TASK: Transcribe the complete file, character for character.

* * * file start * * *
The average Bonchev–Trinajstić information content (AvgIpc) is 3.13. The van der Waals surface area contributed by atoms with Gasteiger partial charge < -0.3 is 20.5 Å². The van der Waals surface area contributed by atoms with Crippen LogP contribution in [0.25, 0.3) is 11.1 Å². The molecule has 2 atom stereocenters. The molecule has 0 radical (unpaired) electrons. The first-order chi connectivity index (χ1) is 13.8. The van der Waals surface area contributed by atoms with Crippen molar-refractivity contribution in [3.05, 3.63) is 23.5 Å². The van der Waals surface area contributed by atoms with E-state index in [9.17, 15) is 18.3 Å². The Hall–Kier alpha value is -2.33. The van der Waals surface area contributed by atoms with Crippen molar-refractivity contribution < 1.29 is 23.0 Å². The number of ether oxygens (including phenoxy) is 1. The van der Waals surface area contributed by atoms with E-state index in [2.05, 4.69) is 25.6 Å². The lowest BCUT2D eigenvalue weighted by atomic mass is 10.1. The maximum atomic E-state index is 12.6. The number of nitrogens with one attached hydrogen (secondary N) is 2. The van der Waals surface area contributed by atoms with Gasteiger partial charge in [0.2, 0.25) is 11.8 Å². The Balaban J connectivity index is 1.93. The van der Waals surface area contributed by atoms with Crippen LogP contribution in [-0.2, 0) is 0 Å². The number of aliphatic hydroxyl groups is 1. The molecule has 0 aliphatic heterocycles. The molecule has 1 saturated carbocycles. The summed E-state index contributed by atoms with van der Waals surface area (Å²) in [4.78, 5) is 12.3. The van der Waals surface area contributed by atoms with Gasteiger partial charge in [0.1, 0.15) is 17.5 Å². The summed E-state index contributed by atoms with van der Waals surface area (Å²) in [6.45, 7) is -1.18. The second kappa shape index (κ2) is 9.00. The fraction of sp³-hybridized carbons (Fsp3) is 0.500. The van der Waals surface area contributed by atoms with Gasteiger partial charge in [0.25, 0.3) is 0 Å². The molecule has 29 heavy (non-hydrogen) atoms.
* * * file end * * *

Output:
The average Bonchev–Trinajstić information content (AvgIpc) is 3.13. The van der Waals surface area contributed by atoms with Gasteiger partial charge < -0.3 is 20.5 Å². The van der Waals surface area contributed by atoms with Crippen LogP contribution in [0.25, 0.3) is 11.1 Å². The molecule has 2 atom stereocenters. The molecule has 0 radical (unpaired) electrons. The first-order chi connectivity index (χ1) is 13.8. The van der Waals surface area contributed by atoms with Crippen molar-refractivity contribution in [3.05, 3.63) is 23.5 Å². The van der Waals surface area contributed by atoms with E-state index in [9.17, 15) is 18.3 Å². The Hall–Kier alpha value is -2.33. The van der Waals surface area contributed by atoms with Crippen molar-refractivity contribution < 1.29 is 23.0 Å². The number of ether oxygens (including phenoxy) is 1. The van der Waals surface area contributed by atoms with E-state index in [2.05, 4.69) is 25.6 Å². The lowest BCUT2D eigenvalue weighted by atomic mass is 10.1. The maximum atomic E-state index is 12.6. The number of nitrogens with one attached hydrogen (secondary N) is 2. The van der Waals surface area contributed by atoms with Gasteiger partial charge in [0.2, 0.25) is 11.8 Å². The Balaban J connectivity index is 1.93. The van der Waals surface area contributed by atoms with Crippen LogP contribution in [-0.2, 0) is 0 Å². The number of aliphatic hydroxyl groups is 1. The molecule has 0 aliphatic heterocycles. The molecule has 1 saturated carbocycles. The summed E-state index contributed by atoms with van der Waals surface area (Å²) in [4.78, 5) is 12.3. The van der Waals surface area contributed by atoms with Gasteiger partial charge in [0.1, 0.15) is 17.5 Å². The summed E-state index contributed by atoms with van der Waals surface area (Å²) in [6.45, 7) is -1.18. The second kappa shape index (κ2) is 9.00. The fraction of sp³-hybridized carbons (Fsp3) is 0.500. The van der Waals surface area contributed by atoms with Gasteiger partial charge in [0.25, 0.3) is 0 Å². The molecule has 29 heavy (non-hydrogen) atoms.